A new exhibit on the world's environment featuring a blend of the arts, engineering and the social sciences will debut Thursday at Watson Library.
KU Libraries will hold a grand opening of the new exhibit, "Environmental Change: an Interdisciplinary Perspective," at 5 p.m. on the third floor.
Several University departments and organizations contributed materials to the exhibit, including the department of dance, EcoHawks, the Institute for Policy and Social Research, C-CHANGE, the department of design, the School of Engineering, the Center for Remote Sensing of Ice Sheets, and the Spencer Museum of Art.
Rebecca Smith, director of communications for KU Libraries, said the new exhibit was the first project of the newly founded library exhibits committee. The committee plans to rotate five exhibits each year; the current exhibit will run until April 2, Smith said.
Smith said the exhibit's installation did not affect the general study layout of the library. The committee installed a new plasma television, repainted walls, refinished exhibit cases and installed new flooring, at a cost of about $6,000. The exhibit program is funded by private donations made to KU Endowment for library funding, Smith said.
Sara Goodwin Thiel, associate librarian and chairwoman of the library exhibits committee, said the world's ecological situation seemed an obvious topic for the first exhibit. Goodwin Thiel said she hoped the exhibit would increase awareness of climate change and other environmental concerns.
"All these environmental issues impact everything in life," Goodwin Thiel said, "even the humanities."
In addition to highlighting library collection pieces, the exhibit will feature student work. Goodwin Thiel said the department of dance contributed video of interpretive dance with an environmental image.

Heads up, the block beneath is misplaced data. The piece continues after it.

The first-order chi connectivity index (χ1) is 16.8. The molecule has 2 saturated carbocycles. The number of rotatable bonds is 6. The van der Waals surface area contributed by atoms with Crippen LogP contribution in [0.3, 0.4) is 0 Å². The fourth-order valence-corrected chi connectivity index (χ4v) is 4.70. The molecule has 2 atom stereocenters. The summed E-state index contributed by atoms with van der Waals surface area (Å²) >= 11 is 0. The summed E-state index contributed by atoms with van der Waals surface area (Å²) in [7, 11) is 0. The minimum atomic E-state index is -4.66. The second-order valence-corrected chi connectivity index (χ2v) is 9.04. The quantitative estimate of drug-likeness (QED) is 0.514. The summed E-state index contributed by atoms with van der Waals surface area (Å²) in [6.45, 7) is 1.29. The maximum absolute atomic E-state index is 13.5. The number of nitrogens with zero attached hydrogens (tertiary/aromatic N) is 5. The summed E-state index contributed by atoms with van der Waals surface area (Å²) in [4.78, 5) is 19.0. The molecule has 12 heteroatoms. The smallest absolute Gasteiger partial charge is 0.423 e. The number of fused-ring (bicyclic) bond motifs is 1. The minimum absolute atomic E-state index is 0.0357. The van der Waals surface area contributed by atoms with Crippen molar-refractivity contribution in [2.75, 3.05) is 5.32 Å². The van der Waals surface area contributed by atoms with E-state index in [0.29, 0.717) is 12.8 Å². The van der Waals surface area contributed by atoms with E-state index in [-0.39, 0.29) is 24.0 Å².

Sunny Sanwar, Kansas City, Mo., senior and EcoHawks member, submitted computer-aided drawings of an auto project to the exhibit. Sanwar said his team had been working on making a Volkswagen Beetle more efficient since August. The group is experimenting with biodiesel and ethanol engines to make the most efficient vehicle possible, Sanwar said.
"We're really just recycling an old vehicle to make it much more eco-friendly," Sanwar said.
The team of 16 engineering students redesigns different parts of the car to make them more streamlined and efficient. Sanwar said the group hoped to have the car completely finished by mid-May.
"We're just trying to get people to think about how inefficient the auto industry is," Sanwar said.
Sanwar said EcoHawks was pleased with the library committee's choice of climate change as its first exhibit theme. He said EcoHawks hoped to receive visitor feedback on the computerized design plans of the car the group will showcase at the exhibit.
"I think it's a good step forward because everything we see on TV is about global warming, and how we're not going to have enough energy for the future," Sanwar said. "So this project is definitely important to society as a whole."
Smith said the new exhibit's environmental theme would complement other campus exhibits such as the "Climate Change at the Poles" exhibit at the Spencer Museum of Art.
"The libraries see that they have an important role in showcasing scholarship happening all around campus." Smith said.
- Edited by Chris Horn